Born a Crime by Trevor Noah: A Book Review

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I didn’t know much about Trevor Noah’s book, Born a Crime, when I reserved it from the library.  What I did know was that the book was extremely in demand; I had to wait two months to get it.  Currently there are 92 people on the wait list for the book after me.

Born a Crime is a biography about Trevor Noah’s life growing up during apartheid as a mixed race child (African and Swiss) at a time when race mixing was illegal.  His African mother raises him as a single mother, though he does see his father.  Noah shares his life in little snippets–important moments in his life–rather than in chronological order.

For the most part, the book is both serious and humorous.  Noah was a high energy child who was into everything as a youngster.  As a high schooler, he made a living by illegally creating and selling CDs and then becoming a DJ.  I often found myself impressed with his entrepreneurial skills at the same time I was bothered by all of his illegal activity.  Yet, as a teen, he didn’t think much about it because most of the people he knew took part in some illegal activities just to survive.

He also had an ear for languages, and in a country where different tribes speak different languages, this gave him a distinct advantage.  He was saved from a mugging because he could speak the language of those about to mug him.  He could make his way in a world where colored (people of mixed blood) were often not accepted.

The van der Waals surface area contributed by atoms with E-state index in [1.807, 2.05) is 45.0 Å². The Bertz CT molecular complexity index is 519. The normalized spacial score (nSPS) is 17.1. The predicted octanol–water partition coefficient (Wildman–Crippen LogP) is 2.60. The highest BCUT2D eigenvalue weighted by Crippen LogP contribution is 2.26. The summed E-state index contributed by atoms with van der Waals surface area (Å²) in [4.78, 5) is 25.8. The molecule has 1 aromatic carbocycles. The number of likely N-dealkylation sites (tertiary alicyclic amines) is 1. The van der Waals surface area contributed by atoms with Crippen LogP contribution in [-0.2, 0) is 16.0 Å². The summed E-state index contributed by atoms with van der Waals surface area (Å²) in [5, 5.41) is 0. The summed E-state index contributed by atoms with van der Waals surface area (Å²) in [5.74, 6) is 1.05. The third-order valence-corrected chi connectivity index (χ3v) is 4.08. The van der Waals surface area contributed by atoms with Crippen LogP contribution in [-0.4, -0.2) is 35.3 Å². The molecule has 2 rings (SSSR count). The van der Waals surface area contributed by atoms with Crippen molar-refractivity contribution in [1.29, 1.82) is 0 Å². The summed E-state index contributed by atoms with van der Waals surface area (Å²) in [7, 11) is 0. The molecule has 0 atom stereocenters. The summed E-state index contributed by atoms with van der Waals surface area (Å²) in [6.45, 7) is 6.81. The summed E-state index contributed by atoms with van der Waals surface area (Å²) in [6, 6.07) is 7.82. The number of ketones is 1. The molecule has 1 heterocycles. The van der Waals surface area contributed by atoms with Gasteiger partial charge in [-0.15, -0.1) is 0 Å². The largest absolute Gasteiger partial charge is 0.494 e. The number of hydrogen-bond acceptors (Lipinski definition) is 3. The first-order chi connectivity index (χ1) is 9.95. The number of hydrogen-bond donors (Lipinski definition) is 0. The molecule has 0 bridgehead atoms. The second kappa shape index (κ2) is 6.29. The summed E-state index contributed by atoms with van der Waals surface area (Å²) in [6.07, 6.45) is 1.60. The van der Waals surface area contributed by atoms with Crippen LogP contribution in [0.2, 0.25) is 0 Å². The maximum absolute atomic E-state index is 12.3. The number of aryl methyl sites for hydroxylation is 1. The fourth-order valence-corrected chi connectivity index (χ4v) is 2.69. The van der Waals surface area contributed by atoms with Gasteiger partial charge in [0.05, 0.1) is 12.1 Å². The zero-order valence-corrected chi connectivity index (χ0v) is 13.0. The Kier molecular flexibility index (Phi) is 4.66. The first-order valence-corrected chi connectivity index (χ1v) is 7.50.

While Noah often saw his biological father, his parents obviously couldn’t live together.  Instead, he lived with his mother who loved him and disciplined him with a firm hand.  They were often poor, so poor that they had to use bones meant for dogs to create soup for themselves and to eat the marrow.  At one point, they were so poor, they ate wild spinach and caterpillars.

Life changed dramatically for Noah when his mother met Abel, whom she married a few years later.  While Abel was charming to the outside world, at home he was an alcoholic who was abusive to both Noah and his mother.  The book takes a serious turn when Noah starts writing about life with Abel.

Trevor Noah takes what could be a depressing, gritty story, and manages to tell even the most traumatizing stories with humor and grace.  I enjoyed this book.

I give this book 5 out of 5 stars on the Mom’s Plans’ scale.


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